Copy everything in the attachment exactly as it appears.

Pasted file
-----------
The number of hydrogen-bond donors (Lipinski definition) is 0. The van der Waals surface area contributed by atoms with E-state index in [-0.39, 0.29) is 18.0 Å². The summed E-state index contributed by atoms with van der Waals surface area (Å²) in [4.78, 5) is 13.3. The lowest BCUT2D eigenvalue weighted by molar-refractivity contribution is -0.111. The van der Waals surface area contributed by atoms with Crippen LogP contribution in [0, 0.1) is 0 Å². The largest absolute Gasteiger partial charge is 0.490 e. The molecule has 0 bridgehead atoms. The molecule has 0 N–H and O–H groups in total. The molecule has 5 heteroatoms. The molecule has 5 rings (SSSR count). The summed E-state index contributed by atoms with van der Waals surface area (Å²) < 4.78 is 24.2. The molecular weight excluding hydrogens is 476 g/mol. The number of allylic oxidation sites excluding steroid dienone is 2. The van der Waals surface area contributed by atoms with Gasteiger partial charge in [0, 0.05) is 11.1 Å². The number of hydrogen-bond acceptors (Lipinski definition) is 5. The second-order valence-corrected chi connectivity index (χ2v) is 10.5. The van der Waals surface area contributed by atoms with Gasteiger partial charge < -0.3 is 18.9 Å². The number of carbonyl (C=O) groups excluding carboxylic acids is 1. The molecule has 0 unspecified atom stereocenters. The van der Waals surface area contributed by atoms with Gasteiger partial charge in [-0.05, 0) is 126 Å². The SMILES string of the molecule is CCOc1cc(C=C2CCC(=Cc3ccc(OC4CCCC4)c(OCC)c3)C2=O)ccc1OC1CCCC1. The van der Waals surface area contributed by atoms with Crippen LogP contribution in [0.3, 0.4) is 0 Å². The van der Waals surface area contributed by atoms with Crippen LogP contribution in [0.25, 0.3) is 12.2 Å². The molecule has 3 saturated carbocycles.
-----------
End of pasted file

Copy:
The number of hydrogen-bond donors (Lipinski definition) is 0. The van der Waals surface area contributed by atoms with E-state index in [-0.39, 0.29) is 18.0 Å². The summed E-state index contributed by atoms with van der Waals surface area (Å²) in [4.78, 5) is 13.3. The lowest BCUT2D eigenvalue weighted by molar-refractivity contribution is -0.111. The van der Waals surface area contributed by atoms with Crippen LogP contribution in [0, 0.1) is 0 Å². The largest absolute Gasteiger partial charge is 0.490 e. The molecule has 0 bridgehead atoms. The molecule has 0 N–H and O–H groups in total. The molecule has 5 heteroatoms. The molecule has 5 rings (SSSR count). The summed E-state index contributed by atoms with van der Waals surface area (Å²) < 4.78 is 24.2. The molecular weight excluding hydrogens is 476 g/mol. The number of allylic oxidation sites excluding steroid dienone is 2. The van der Waals surface area contributed by atoms with Gasteiger partial charge in [0, 0.05) is 11.1 Å². The number of hydrogen-bond acceptors (Lipinski definition) is 5. The second-order valence-corrected chi connectivity index (χ2v) is 10.5. The van der Waals surface area contributed by atoms with Gasteiger partial charge < -0.3 is 18.9 Å². The number of carbonyl (C=O) groups excluding carboxylic acids is 1. The molecule has 0 unspecified atom stereocenters. The van der Waals surface area contributed by atoms with Gasteiger partial charge in [-0.05, 0) is 126 Å². The SMILES string of the molecule is CCOc1cc(C=C2CCC(=Cc3ccc(OC4CCCC4)c(OCC)c3)C2=O)ccc1OC1CCCC1. The van der Waals surface area contributed by atoms with Crippen LogP contribution in [0.3, 0.4) is 0 Å². The van der Waals surface area contributed by atoms with Crippen LogP contribution in [0.25, 0.3) is 12.2 Å². The molecule has 3 saturated carbocycles.